I know it can be hard to paste a smile on your face 24/7, but try to smile when interacting with others or whenever is naturally possible.  Interviewers are imagining you on the plane interacting with passengers, so if you have a frown or look angry, it can be off-putting.  When speaking during the group sessions or the one-on-one, try to avoid complaining or speaking in a negative manner.  No one wants to hear you trash a former job or feed into negativity during an interview.  Also, DO NOT chew gum during the interview!


People tend to get anxious during interviews and cut interviewers off.  Listen to the whole question and then answer.  If you are nervous, slow down so you can speak more clearly.  Airlines are looking for flight attendants who are calm under pressure and who can think on their feet.  Even if you are unsure how to respond to a complicated question, give it your best shot.


As mentioned previously, sites like Glassdoor are great resources for knowing some of the questions they might ask during an interview.  Formulate some answers you could have, but make sure they reflect you.  No need to go over the top with outlandish lies to make yourself sound better.  Sell yourself, because you are good enough!  Use real-life scenarios from previous encounters that apply to the question, interviewers want to see your experience in customer service, handling emergencies and your ability for teamwork.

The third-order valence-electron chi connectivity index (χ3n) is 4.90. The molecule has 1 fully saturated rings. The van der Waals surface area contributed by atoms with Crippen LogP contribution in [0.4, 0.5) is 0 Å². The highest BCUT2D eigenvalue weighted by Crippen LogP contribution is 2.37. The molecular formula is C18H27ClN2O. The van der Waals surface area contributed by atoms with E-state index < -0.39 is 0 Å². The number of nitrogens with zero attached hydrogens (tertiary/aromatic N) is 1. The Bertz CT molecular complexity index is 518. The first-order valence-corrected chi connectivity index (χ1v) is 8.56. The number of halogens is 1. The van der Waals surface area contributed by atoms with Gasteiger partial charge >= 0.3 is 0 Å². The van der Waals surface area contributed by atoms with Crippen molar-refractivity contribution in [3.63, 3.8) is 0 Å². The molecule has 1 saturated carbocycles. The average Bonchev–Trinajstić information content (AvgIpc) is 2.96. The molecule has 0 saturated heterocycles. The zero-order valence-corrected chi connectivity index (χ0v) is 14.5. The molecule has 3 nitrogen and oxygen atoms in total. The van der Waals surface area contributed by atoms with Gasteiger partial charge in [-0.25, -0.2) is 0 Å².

At some interview sessions, airlines have a presentation on what to expect when working for them.  This will include a myriad of information, but it won’t outline everything.  Formulate some educated questions to ask on topics you are interested in knowing more about.  However, DO NOT ask about salary if this is at the beginning of the interview session.  It could already be included in the presentation, but if not, save that question for after the final round (or skip it all together).  Usually you can find salary info for airlines with a little Google research.  Also, don’t be too eager on asking about travel benefits.  Airlines know you mainly want the job to travel the world, but they also want to know other reasons you are interested in this career.


Being a flight attendant is an amazing opportunity and I wish everyone the best on pursuing this dream. You can do it!